c-Myc is an oncogene transcription factor that causes cancer in many settings, including solid tumors that arise in the context of organized tissue structures. Given that disruption of tissue architecture frequently occurs in cancer, there is considerable interest in how cell organization impacts oncogene function. A previous report found that organization of mammary epithelial cells into defined 3-dimensional structures renders them insensitive to the effects of retrovirus-mediated overexpression of Myc, leading to the notion that organization tempers the sensitivity of individual cells to Myc activity. In this article, we report that epithelial cell organization does not profoundly alter Myc activity but, instead, suppresses Myc by modulating its expression. We show that the morphogenesis of mammary epithelial cells into organized acinar structures in vitro is accompanied by widespread changes in gene expression patterns, including a substantial decrease in the expression of Myc. Concomitant with the decrease in endogenous Myc expression, we observe a decrease in transcription from retroviral vectors during morphogenesis and find that Myc transgene expression in acini is much lower than in unorganized cells. This decrease in Myc transgene activity is responsible for the apparent recalcitrance of organized cells to ectopic Myc, as adenovirus-mediated expression of Myc in organized structures potently induces apoptosis. These observations reveal that organization does not alter the inherent response of epithelial cells to Myc and suggest that other tumor suppression mechanisms, apart from structure, antagonize Myc in the development of solid tumors.
The behavior of a cell is significantly influenced by its context. Epithelial cells derived from glandular organs such as the breast recreate their glandular organization when grown under 3D culture conditions. While traditional monolayer cultures are powerful tools to understand how cells proliferate, grow and respond to stress, they do not recreate the 3D property observed in vivo. Multiple studies demonstrate that 3D organization can reveal novel and unexpected insights into the mechanisms by which normal and tumorderived epithelial cells function. In the present article we comment on a study that reports identification of a RasV12-induced IL-6 signaling network in mammary epithelial cells in 3D cultures.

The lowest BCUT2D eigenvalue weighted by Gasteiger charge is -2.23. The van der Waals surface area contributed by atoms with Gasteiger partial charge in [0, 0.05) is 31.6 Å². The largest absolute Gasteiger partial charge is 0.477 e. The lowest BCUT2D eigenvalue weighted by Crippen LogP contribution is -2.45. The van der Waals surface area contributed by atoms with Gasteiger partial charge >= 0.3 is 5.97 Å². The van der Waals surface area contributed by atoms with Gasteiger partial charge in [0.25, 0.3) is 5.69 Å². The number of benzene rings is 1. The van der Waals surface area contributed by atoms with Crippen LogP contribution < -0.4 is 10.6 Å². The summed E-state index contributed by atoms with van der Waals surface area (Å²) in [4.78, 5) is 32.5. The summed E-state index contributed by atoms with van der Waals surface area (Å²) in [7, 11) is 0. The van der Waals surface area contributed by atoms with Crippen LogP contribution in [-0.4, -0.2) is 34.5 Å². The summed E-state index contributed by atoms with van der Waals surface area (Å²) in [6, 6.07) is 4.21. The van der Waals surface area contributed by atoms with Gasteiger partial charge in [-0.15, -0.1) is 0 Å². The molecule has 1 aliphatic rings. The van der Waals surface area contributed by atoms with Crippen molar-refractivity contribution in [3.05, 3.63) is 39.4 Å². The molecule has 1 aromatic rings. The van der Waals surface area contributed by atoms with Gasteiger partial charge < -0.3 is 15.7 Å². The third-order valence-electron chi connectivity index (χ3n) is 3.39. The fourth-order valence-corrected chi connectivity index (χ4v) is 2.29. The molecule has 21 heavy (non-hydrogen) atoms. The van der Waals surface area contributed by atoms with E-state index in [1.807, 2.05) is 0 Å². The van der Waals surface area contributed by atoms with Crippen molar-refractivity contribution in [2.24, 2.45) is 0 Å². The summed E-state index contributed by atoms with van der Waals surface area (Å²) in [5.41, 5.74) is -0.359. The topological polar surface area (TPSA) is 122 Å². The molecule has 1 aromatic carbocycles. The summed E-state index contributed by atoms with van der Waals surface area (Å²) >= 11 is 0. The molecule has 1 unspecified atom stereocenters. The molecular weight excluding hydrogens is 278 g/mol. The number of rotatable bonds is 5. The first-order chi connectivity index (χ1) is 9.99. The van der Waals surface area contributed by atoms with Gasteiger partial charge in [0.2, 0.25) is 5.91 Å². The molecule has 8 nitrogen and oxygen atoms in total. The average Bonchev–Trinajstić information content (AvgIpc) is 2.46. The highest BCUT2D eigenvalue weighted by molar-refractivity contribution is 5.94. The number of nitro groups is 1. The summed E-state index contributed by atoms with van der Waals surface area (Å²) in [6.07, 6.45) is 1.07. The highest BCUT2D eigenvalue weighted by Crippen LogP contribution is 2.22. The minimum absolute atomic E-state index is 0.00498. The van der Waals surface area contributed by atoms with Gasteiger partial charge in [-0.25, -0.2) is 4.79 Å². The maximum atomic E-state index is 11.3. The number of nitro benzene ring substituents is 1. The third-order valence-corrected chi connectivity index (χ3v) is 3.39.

The activation of receptor tyrosine kinases, particularly ErbB2, plays an important role in the genesis of breast cancer. ErbB2 kinase activity promotes Ras-mediated stimulation of downstream protein kinase cascades, including the Ras/Raf-1/Mek/extracellular-signal regulated kinase (Erk) pathway, leading to tumor cell growth and migration. Signaling through the Ras-Erk pathway can be influenced by p21-activated kinase-1 (Pak1), an effector of the Rho family GTPases Rac and Cdc42. In this study, we asked if ErbB2 expression correlates with Pak1 and Erk activity in human breast cancer specimens, and if Pak1 signaling is required for ErbB2 transformation in a 3D in vitro setting and in xenografts. We found a correlation between ErbB2 expression and activation of Pak in estrogen-receptor positive human breast tumor samples and observed that in 3D cultures, activation of Rac-Pak1 pathway by ErbB2 homodimers induced growth factor independent proliferation and promoted disruption of three-dimensional mammary acinar-like structures through activation of the Erk and Akt pathways. Further, we found that inhibition of Pak1 by small molecules compromised activation of Erk and Akt, resulting in reversion of the malignant phenotype and restoration of normal acinar architecture. Finally, ErbB2-amplified breast cancer cells expressing a specific Pak inhibitor showed delayed tumor formation and down-regulation of Erk and Akt signaling in vivo. These data imply that the Rac-Pak pathway is vital to ErbB2-mediated transformation and that Pak inhibitors represent plausible drug targets in breast cancers in which ErbB2 signaling is activated.
transformation; small GTPase; protein kinase; ErbB2; signal transduction; breast cancer
In this review we discuss both gene expression and protein localization changes of polarity proteins in carcinoma. We highlight the importance of protein mislocalization and its possible role in cancer. We also discuss the emerging role of polarity proteins as regulators of proliferation, apoptosis, tissue polarity, epithelial mesenchymal transition, in addition to their known role in cell junction biogenesis.